Prerequisite(s): VIST102, VIST 105, VIST 106, WRIT 105, HONP 100, or departmental approval. Art has played an important role in the history of the United States – from the prints that helped launch the Revolution, to the role of photography in revealing governmental neglect in modern tenement housing and beyond. This course proceeds through significant moments of United States history by surveying the popular images and artworks that powerfully supported ongoing fights for legal, economic, and social justice from the colonial era to today. Equivalent course ARHT 290 effective through Summer 2021.
Prerequisite(s): VIST 202. This course will introduce students to the multiple facets of the culture and creative industry echo system. Through collaborative work on a number of select case studies, students will examine the ways in which art, design, and emergent media intersect with economy, policy and society, including the art market; luxury industries; art and urban development; public policy; culture and globalization, artists collectives and self-organizing, and questions around labor and ethics.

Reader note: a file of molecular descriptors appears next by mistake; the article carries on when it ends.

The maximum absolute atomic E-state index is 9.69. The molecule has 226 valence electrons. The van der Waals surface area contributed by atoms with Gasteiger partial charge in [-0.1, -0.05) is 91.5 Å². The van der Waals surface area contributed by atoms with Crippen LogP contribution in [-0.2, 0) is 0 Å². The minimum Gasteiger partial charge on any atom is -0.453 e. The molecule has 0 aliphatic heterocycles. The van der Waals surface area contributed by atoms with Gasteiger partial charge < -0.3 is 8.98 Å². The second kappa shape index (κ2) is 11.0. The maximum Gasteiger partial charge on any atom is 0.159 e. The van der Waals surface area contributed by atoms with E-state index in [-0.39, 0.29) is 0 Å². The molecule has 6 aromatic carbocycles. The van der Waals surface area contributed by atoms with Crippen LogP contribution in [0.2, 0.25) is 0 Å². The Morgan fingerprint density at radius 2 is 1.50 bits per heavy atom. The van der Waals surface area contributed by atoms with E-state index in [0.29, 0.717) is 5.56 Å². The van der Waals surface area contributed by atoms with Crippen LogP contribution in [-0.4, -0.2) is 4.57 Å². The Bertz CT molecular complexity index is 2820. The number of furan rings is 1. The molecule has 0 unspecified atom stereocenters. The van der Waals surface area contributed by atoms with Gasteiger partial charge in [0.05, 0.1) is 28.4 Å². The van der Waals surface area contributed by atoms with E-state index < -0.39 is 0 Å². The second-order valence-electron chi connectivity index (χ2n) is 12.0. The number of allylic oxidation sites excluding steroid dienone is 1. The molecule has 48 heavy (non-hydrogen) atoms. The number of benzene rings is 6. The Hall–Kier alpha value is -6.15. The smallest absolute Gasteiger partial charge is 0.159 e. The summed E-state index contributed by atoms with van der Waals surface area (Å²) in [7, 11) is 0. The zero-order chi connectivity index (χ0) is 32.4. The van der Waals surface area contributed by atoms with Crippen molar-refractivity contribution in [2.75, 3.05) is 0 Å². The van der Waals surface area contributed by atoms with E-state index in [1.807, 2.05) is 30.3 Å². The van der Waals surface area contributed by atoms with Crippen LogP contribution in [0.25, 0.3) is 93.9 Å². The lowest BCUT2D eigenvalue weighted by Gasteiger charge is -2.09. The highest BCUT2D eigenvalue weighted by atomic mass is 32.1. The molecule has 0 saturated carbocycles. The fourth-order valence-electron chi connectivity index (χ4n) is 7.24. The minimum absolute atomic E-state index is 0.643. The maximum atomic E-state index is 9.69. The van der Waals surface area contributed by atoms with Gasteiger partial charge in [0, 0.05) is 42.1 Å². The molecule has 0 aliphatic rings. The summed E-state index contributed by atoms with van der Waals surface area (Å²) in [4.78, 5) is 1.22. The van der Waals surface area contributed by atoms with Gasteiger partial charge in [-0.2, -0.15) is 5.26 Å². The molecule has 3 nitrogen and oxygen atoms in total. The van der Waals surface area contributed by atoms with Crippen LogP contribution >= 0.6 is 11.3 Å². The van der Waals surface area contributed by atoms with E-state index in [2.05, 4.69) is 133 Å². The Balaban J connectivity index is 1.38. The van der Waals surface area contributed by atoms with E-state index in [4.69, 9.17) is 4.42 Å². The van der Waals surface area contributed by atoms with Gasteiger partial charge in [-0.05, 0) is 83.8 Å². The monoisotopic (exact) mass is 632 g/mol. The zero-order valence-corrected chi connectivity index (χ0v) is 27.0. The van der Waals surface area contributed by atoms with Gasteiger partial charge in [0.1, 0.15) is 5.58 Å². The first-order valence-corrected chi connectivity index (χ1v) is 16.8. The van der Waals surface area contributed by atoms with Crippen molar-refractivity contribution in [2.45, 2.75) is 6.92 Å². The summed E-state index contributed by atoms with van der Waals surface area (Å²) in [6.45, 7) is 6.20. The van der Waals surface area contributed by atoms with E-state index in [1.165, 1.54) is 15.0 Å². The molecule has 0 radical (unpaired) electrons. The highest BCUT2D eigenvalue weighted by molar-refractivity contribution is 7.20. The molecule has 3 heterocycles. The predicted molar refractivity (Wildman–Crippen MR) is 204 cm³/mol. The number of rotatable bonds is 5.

Prerequisite(s): VIST 205, VIST 262, VIST 272 or VIST 282. This course introduces students to key texts and concepts that have contributed to the critical analysis of contemporary visual culture. Advancing new analytical skills, students will encounter discourse methods that address affect, cybernetics, economy and capitalism, gender theories, globalism, pop culture, post/trans-human and the anthropocene, psychoanalysis, and others. The emphasis will be on exploring how different critical frameworks expand our understanding of art and visual culture objects in any media. Students will cultivate interdisciplinary thinking and learn to apply the rapidly expanding field of critical visual studies. Equivalent course ARHT 305 effective through Summer 2021.